In October of 1857, Reuben and Frances welcomed a baby girl to their home. They named her Mary Ann,  but called her Molly.  By the1860 US Census (3), they were living just across the Georgia/Alabama border in the rolling hills of Calhoun County, Alabama and Reuben provided for the family by farming.  Frances' sister, Olivia, and her husband, John Ganus,  and their three sons Frank, John and James R. were living nearby. As a farmer's wife and the mother of a little girl,  Frances settled into life, with her older sister Olivia nearby for friendship and support.


Near Calhoun Alabama  Wikimpedia Public domain
Overlooking Calhoun, Alabama
Wikipedia Commons

By August of 1861, Reuben, Frances, and Molly returned to Haralson county, Georgia where Reuben enlisted with Company A,  35th Georgia Infantry. Although Frances' mother, Polly, had passed away, Frances's father,  Joshua, and several of her siblings lived close enough to be a help and support while Reuben was away at war. Typically soldiers' wives had to care for their farms and their families while they anxiously awaited for any news about their husbands and their regiments.  I am sure Frances was no exception.




Joshua Rainwater Family

Joshua RAINWATER  (b. 13 Nov 1791 SC d. 15 August 1878 Upshur TX) & Mary PETERSON  (b. abt 1794 SC  d. bef 1860 GA
  • Matilda RAINWATER b. 10 Aug 1821 Pendleton Dist, SC - 16 Sep 1904 Haralson Co, GA 
  • Mariah RAINWATER  b. 1826  d 1903 SC - 1903 Talledega, AL
  • Abner RAINWATER b. 1827 d. 1908  b. 16 Apr 1827 SC - 23 Sep 1908 Hamilton, TX
  • Olivia RAINWATER b. 20 Feb 1831 Hall Co., GA  - 12 Sep 1902 Okmulgee, OK 
  • John RAINWATER b. 19 Jun 1832  GA - 14 Jun 1890 Upshur, TX
  • Frances RAINWATER b. Jul 1837 GA  - 1913 Polk Co., GA
1.  Marriage  Reuben Ayers to Frances Rainwater 24 January 1856, "Georgia, County Marriages, 1785-1950," index and images, FamilySearch (https://familysearch.org/pal:/MM9.3.1/TH-1951-25515-21526-85?cc=1927197 : accessed 16 Oct 2014), 0419307 (005191034) > image 94 of 415.
2. Lois Owens Newman and Carroll County Genealogical Society, Haralson County A History (Carrollton, GA: Carroll County Genealogical Society, 1994), 93.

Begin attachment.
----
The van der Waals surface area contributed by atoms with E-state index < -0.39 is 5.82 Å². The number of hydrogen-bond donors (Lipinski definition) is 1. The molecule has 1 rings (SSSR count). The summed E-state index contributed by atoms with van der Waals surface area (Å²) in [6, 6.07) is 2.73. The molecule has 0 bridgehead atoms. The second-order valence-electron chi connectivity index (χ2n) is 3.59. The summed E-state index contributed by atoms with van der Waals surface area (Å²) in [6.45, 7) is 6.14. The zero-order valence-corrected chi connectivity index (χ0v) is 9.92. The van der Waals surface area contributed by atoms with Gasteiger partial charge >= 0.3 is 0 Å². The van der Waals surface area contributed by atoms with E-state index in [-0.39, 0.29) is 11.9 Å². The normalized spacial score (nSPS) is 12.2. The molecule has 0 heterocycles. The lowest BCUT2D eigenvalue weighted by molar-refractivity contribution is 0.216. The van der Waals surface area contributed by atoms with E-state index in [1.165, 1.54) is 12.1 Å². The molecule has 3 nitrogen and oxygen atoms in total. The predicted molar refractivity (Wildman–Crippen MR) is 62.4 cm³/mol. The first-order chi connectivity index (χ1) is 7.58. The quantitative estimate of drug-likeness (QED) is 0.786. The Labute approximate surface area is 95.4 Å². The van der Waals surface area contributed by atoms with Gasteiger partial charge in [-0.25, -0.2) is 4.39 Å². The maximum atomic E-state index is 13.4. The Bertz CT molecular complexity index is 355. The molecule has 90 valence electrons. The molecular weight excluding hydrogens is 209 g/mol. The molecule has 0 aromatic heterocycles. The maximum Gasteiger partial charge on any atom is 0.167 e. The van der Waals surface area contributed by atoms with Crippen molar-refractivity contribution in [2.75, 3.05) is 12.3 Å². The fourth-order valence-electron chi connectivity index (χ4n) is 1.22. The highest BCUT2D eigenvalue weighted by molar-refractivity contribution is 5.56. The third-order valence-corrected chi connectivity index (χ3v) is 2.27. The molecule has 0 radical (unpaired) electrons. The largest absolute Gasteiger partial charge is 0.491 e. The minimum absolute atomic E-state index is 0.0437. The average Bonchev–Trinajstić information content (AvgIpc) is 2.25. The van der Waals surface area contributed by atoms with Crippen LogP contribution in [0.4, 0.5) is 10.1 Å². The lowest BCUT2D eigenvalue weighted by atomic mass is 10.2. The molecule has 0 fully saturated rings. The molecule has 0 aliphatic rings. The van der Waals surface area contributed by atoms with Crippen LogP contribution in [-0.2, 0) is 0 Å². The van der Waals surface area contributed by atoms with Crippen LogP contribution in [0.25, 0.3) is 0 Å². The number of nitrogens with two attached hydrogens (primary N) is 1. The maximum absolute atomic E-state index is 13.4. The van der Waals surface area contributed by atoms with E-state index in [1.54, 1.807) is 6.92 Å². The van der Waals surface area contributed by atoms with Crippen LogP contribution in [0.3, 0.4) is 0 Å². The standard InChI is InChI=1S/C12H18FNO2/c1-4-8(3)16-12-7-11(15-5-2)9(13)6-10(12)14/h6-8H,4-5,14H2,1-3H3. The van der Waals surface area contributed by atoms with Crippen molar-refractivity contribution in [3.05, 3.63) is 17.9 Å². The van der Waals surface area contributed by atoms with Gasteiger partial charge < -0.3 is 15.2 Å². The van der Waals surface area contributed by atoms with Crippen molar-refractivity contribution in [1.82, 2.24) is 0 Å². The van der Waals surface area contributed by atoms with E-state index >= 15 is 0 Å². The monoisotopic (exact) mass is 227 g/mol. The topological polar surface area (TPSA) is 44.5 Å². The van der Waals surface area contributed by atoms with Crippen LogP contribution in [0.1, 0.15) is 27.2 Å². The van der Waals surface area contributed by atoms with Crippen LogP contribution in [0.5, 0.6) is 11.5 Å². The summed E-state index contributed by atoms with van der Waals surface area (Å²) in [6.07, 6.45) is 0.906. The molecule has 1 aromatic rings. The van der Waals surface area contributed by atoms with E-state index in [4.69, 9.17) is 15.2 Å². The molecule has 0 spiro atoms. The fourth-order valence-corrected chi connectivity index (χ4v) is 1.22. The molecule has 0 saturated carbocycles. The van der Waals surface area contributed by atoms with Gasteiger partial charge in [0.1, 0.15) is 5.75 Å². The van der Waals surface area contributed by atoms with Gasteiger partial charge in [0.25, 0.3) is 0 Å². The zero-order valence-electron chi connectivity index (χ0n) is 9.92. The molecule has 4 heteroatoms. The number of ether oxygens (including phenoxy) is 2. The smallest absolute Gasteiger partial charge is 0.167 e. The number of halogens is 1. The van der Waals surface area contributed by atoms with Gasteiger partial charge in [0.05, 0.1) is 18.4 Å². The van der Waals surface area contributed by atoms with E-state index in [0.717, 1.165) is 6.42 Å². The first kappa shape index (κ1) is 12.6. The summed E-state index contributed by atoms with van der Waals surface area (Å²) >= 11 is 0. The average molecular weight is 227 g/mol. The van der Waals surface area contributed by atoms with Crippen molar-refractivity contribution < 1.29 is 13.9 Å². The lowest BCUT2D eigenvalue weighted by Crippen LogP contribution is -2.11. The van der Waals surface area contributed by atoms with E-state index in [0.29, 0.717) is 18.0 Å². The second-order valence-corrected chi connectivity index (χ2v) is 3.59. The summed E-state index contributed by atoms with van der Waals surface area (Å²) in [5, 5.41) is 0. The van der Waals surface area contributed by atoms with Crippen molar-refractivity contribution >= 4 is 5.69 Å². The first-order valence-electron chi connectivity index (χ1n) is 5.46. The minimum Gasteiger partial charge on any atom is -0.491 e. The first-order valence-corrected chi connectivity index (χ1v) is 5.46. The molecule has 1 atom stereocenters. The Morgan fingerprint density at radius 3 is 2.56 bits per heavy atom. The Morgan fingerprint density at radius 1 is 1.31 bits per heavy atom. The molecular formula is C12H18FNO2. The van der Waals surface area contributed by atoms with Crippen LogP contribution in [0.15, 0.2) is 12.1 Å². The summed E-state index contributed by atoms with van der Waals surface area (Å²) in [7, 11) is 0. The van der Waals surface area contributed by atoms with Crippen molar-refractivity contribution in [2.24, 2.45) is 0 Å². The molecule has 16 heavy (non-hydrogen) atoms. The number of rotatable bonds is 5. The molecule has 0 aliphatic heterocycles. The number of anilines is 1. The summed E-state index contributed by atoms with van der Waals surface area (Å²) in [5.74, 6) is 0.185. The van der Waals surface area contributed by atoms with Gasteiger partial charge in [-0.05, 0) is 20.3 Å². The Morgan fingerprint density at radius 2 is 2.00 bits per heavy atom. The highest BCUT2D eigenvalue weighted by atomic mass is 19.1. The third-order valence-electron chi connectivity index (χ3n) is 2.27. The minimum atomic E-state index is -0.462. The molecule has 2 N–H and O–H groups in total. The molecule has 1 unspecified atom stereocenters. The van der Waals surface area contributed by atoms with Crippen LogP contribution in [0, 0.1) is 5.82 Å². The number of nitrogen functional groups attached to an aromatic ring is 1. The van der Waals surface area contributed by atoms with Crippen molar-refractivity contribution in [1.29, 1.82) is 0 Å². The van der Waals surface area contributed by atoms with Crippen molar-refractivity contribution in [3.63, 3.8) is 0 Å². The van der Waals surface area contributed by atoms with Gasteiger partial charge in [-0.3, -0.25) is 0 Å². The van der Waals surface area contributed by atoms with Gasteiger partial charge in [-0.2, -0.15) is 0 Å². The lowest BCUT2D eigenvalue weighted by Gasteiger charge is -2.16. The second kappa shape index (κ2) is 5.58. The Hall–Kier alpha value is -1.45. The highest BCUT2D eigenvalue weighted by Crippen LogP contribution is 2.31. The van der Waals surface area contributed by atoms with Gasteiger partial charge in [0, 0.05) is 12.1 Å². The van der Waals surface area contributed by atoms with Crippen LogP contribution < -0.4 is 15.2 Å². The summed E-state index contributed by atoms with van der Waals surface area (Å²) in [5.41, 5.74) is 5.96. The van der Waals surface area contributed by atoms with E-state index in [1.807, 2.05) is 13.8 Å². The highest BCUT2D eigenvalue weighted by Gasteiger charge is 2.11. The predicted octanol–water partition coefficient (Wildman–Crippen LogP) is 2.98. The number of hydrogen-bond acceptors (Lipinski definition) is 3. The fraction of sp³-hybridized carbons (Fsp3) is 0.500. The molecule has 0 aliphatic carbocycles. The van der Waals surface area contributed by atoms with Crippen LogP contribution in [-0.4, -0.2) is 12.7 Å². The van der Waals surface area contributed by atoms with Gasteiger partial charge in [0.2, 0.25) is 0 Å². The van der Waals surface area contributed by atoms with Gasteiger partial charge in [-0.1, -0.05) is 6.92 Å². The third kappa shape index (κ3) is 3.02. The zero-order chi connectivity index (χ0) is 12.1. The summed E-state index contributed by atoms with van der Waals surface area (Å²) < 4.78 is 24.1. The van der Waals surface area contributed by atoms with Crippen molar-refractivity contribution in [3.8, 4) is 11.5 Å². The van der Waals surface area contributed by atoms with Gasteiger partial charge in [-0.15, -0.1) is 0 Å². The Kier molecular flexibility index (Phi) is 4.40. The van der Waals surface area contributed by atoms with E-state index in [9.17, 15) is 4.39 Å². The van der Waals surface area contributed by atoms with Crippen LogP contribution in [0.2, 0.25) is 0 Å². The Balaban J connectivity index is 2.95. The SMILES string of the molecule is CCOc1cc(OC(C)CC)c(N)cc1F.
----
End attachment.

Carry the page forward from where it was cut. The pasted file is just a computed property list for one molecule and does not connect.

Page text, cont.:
3. 1860 U.S. census, Calhoun, Alabama, population schedule, Oaklevel PO, p. 42 (penned), dwelling 302, family 302, Ruben Ayres; digital images, Ancestry.com (http://www.ancestry.com: accessed 23 October 2014); from Family History Library Film: 803004. 

Copyright © Michelle G. Taggart 2014,  All rights reserved

Wednesday, August 6, 2014

It Was Over--Or Was It?

It was 1871 and, although the Civil War had been over for many years, for many Southerners it was far from over.  Many struggled with substantial losses on a variety of levels.  Land stripped and void of vegetation, loss of farm animals and in many cases the complete loss of their homes and personal belongings all contributed to a sense of desperation.  It would take many years to establish a sense of normalcy in their lives and some would never fully recover.  Living just outside of Atlanta, Georgia, the Ganus families were among the many that struggled.

North Side of Atlanta
following the war
Library of Congress
Beginning in March of 1871, the federal government allowed citizens in some Southern states to file for compensation for the losses sustained during the Civil War.  Applicants were required to prove that property was taken or destroyed by the Union Army.  In addition, applicants were required to prove that they remained loyal to the federal government during the war. Thousands of Southern citizens sought relief from their impoverished condition by applying.  Burton W. Cook and wife Mary (Ganus) were among those who applied.

In Clayton County, Georgia on the 26th of June, 1871,  Burton filled out an application for losses he suffered at the hand of the Union Army.   His claim was rejected without justification.

The paperwork however still contributes information to what is known about Burton.  Filed among the Southern Claims Commission papers, Barred and Disallowed,  Burton claimed the loss of a mare valued at $100.00 and 35 bushels of corn valued at $35.00.   He indicated the property was taken in Fayette County, Georgia by General Sherman's army on its way to Jonesboro on 31st of August, 1864.  

Anxious for any opportunity to receive their "just dues" from the federal government, many Southerners filed erroneous claims.  The question is not whether Burton's family suffered losses, but whether Burton was always loyal to the US Government?  I suspect I know the answer.   While Burton's damages pale in comparison to many other claims, unfortunately, his claim also lacks the testimony that accompanies many claims.  As luck would have it, his file consists of four pages of the basic form, with no additional testimony.

The files can provide interesting reading.  Some include testimony in which the claimant describes in great detail the harsh circumstances personally endured.  Some include dramatic statements of their professed allegiance to the government.  Often such richly woven stories include the names of family, neighbors and friends.  I found myself smiling at one such lengthy claim that comprised many pages of testimony describing the claimant's love for the federal government in addition to his secret disdain for the rebel cause.  The claimant added that he had always supported the federal government.   Unfortunately his case was rejected with the conclusion that not only had the man supported numerous sons while they served as Confederate soldiers, but he himself had served for a time and had contributed substantial funds and supplies to the Confederate Army.